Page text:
20 May 2013

A Special Question on Quechua

One of the Quechua words cited in Table 1 in my Inca Connection post is genuinely related to something Indo-European (though not to what the Eurasiatic pseudo-cognate would imply). Which one? Please post your suggestions as comments below. I shall discuss the answers (if any) about this time tomorrow.
Oops, please ignore this challenge. I thought kuchuy 'cut' was somehow back-formed from kuchillu 'knife' (Spanish cuchillo < Lat. cultellus), but it seems that I was wrong: the verb is native and the similarity is deceptive, as in the case of English cook vs. cookie.

8 comments:

  1. I think it would be more practical to omit the final -s of nominative masculine (and similarly also -m of neuter) in IE etymologies, thus I'd say cultellu- instead of cultellus.

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  2. But people don't use stems, they use words; isn't the accusative form the source of most Romance nouns? I'd say cultellum (though of course the final -m was reduced in pronunciation).

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    1. Precisely, the final -m is dropped anyway, so you've got cultellu-.

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  3. I used cultellus informally, as the corresponding Classical word, since that's what non-specialists are most familiar with. Of course in an article I'd follow the Romanists' conventions.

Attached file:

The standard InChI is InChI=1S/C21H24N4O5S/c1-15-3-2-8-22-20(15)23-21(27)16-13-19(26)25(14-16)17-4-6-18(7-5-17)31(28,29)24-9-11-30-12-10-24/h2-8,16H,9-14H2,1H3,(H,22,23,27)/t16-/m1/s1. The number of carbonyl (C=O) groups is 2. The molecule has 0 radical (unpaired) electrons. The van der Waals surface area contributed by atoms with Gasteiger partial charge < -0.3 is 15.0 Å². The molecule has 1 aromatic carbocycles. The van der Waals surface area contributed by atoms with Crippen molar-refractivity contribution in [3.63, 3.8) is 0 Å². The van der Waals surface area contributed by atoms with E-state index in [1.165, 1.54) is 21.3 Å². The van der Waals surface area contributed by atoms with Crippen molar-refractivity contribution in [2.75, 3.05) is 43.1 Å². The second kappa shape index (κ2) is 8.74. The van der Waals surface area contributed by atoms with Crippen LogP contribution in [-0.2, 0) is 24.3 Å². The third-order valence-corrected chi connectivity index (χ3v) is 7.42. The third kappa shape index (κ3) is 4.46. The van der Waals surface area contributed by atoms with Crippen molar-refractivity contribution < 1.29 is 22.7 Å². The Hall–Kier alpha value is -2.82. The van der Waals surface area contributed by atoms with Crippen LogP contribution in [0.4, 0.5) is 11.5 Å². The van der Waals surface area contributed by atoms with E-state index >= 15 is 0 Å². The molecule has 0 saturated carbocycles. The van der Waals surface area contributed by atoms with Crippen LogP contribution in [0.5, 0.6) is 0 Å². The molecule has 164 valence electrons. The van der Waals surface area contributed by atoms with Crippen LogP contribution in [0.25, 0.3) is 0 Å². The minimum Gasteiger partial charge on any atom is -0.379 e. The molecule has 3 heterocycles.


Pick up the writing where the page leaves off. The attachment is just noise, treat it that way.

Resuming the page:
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  4. I thought you were talking about 'cuchuy' and then thought, naw.... that's the kind of mistake he's criticizing!

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  5. LOL, at least if I make a mistake and see it, I don't try to twist the facts to cover it up.

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    1. And looking at it again, it looks like it may have gone through the borrowing grinder to reflect all the encesary sound changes. So a mistake maybe, but very plausible.

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  6. By the way, there is no 'father' word in my table, since I wasn't able to find a match for Quechua tayta in the Nostratic database (though of course there's no shortage of (t)ata-like kinship terms in various parts of Eurasia). Interestingly enough, tayta does seem to be a Spanish loan (from Old Spanish taita 'daddy', no longer used in Spain, but lingering on in Latin America. See the discussion of Spanish borrowings in Quechua by Rendón and Adelaar (2009), in Haspelmath and Tadmor (eds.), Loanwords in the World's Languages: A Comparative Handbook, De Gruyter Mouton.

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